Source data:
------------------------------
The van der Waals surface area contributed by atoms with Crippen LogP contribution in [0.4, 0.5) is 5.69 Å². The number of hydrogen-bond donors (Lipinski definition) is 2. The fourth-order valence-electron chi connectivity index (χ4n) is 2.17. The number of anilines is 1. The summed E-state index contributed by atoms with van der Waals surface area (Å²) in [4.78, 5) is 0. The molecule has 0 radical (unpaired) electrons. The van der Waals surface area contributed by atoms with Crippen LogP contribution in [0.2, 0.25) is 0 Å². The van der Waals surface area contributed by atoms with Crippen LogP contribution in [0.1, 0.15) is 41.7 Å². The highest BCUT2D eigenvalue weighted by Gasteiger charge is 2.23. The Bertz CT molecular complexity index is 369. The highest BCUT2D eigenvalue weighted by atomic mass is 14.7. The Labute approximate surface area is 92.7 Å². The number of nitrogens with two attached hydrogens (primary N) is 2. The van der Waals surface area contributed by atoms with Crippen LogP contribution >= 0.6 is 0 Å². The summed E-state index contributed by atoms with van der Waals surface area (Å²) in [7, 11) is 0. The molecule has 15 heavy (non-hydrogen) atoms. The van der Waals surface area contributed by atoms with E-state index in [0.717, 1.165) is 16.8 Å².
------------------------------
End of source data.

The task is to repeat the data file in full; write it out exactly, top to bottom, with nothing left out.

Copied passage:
The van der Waals surface area contributed by atoms with Crippen LogP contribution in [0.4, 0.5) is 5.69 Å². The number of hydrogen-bond donors (Lipinski definition) is 2. The fourth-order valence-electron chi connectivity index (χ4n) is 2.17. The number of anilines is 1. The summed E-state index contributed by atoms with van der Waals surface area (Å²) in [4.78, 5) is 0. The molecule has 0 radical (unpaired) electrons. The van der Waals surface area contributed by atoms with Crippen LogP contribution in [0.2, 0.25) is 0 Å². The van der Waals surface area contributed by atoms with Crippen LogP contribution in [0.1, 0.15) is 41.7 Å². The highest BCUT2D eigenvalue weighted by Gasteiger charge is 2.23. The Bertz CT molecular complexity index is 369. The highest BCUT2D eigenvalue weighted by atomic mass is 14.7. The Labute approximate surface area is 92.7 Å². The number of nitrogens with two attached hydrogens (primary N) is 2. The van der Waals surface area contributed by atoms with Crippen LogP contribution >= 0.6 is 0 Å². The summed E-state index contributed by atoms with van der Waals surface area (Å²) in [7, 11) is 0. The molecule has 15 heavy (non-hydrogen) atoms. The van der Waals surface area contributed by atoms with E-state index in [0.717, 1.165) is 16.8 Å².